The transfer was supported by existing collaboration between BNP Paribas and Deutsche Bank, along with support from their management teams
BNP Paribas has completed the transfer of clients, technology and key employees from Deutsche Bank’s Global Prime Finance and Electronic Equities business to it.
The integration builds on collaboration between BNP Paribas and Deutsche Bank, along with support from the management teams at both companies.
BNP Paribas said that in the last two years, it has transferred around 900 employees from Deutsche Bank.
Deutsche Bank management board member and chief transformation officer Rebecca Short said: “We are pleased to have completed this complex transition on schedule.
“It is the result of strong and sustained collaboration between both teams who worked seamlessly to provide continuity to clients as well as a significant number of employees.
“With this, Deutsche Bank has achieved a key milestone in its ongoing transformation that is seeing it re-focus its business to become sustainably profitable.”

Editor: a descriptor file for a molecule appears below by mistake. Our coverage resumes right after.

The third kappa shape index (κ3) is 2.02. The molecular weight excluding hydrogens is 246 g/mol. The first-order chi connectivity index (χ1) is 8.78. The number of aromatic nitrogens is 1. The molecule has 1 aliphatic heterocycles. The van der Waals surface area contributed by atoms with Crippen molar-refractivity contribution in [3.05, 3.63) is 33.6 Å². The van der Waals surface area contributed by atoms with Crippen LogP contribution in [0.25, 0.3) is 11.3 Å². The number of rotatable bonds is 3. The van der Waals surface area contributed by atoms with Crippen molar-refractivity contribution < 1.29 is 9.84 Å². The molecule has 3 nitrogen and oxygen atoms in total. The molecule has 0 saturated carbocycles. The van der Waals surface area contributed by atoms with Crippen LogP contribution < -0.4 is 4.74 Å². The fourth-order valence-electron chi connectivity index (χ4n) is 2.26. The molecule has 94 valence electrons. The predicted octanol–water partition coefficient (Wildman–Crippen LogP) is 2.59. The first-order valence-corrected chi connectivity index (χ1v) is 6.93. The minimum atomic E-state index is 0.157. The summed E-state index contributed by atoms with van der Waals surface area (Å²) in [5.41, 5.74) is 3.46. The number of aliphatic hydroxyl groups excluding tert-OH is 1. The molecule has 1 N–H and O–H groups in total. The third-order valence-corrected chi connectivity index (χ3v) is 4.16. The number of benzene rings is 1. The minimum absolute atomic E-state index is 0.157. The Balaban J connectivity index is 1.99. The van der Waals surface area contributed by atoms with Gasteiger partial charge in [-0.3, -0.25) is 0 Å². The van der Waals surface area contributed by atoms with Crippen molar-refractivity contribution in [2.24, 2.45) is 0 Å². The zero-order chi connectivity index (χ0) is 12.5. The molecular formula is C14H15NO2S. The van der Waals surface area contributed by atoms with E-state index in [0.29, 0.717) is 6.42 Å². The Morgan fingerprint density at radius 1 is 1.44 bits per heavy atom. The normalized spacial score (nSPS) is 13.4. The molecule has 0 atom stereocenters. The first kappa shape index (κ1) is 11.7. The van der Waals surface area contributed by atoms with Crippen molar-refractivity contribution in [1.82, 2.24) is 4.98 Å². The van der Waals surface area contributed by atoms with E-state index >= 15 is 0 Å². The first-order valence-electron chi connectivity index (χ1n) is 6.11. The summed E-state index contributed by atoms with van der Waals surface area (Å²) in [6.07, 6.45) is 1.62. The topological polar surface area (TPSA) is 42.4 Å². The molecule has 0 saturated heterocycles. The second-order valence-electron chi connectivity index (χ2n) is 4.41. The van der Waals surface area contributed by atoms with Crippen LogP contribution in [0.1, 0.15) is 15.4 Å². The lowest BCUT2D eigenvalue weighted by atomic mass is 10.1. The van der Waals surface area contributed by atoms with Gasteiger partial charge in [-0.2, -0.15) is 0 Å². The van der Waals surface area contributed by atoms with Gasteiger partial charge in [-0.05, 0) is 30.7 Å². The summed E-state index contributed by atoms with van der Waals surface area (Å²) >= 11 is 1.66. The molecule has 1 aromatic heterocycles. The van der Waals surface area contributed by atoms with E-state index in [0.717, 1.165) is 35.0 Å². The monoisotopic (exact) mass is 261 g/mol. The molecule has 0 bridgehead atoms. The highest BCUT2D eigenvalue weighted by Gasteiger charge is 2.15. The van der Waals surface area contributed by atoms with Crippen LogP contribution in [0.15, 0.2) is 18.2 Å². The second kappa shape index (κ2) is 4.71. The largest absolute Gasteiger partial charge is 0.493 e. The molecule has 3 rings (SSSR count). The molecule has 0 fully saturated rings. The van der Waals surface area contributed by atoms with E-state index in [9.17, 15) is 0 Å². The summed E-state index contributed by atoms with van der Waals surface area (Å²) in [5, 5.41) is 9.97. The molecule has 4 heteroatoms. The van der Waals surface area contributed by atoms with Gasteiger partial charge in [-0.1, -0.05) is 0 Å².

In July 2019, BNP Paribas initially agreed to transfer Deutsche Bank’s clients after the German bank announced its exit from the equities sales and trading and prime finance.
In November 2019, the two European banks have secured the approval for their agreement and announced that the deal is unconditional.
Under the transaction, it was estimated to around $200bn of assets was expected to move to BNP Paribas as part of the deal.
In November last year, Credit Suisse signed a referral agreement with BNP Paribas to support its Prime Services and Derivatives Clearing customers.
The bank has agreed to help the customers with the selection of alternative providers, to ensure easy migration of the business, as BNP Paribas plans to exit from the business.
BNP Paribas executive committee member and global markets head Olivier Osty said: “We are delighted to have completed this global migration on schedule.
“By leveraging the strengths of the integrated platform, BNP Paribas is well-positioned to become the leading European Prime Services player on the global stage, establishing the new standard in prime services and electronic equities for institutional investors and corporate clients across the world.”
Recently, Germany’s federal financial supervisory authority (BaFin) has fined Deutsche Bank €8.66m ($9.8m), over violation of the European Benchmarks Regulation (BMR) of 2018.
The bank has failed to effectively control the Euribor, a reference rate based on the average interest rates at which large European banks borrow funds from one another.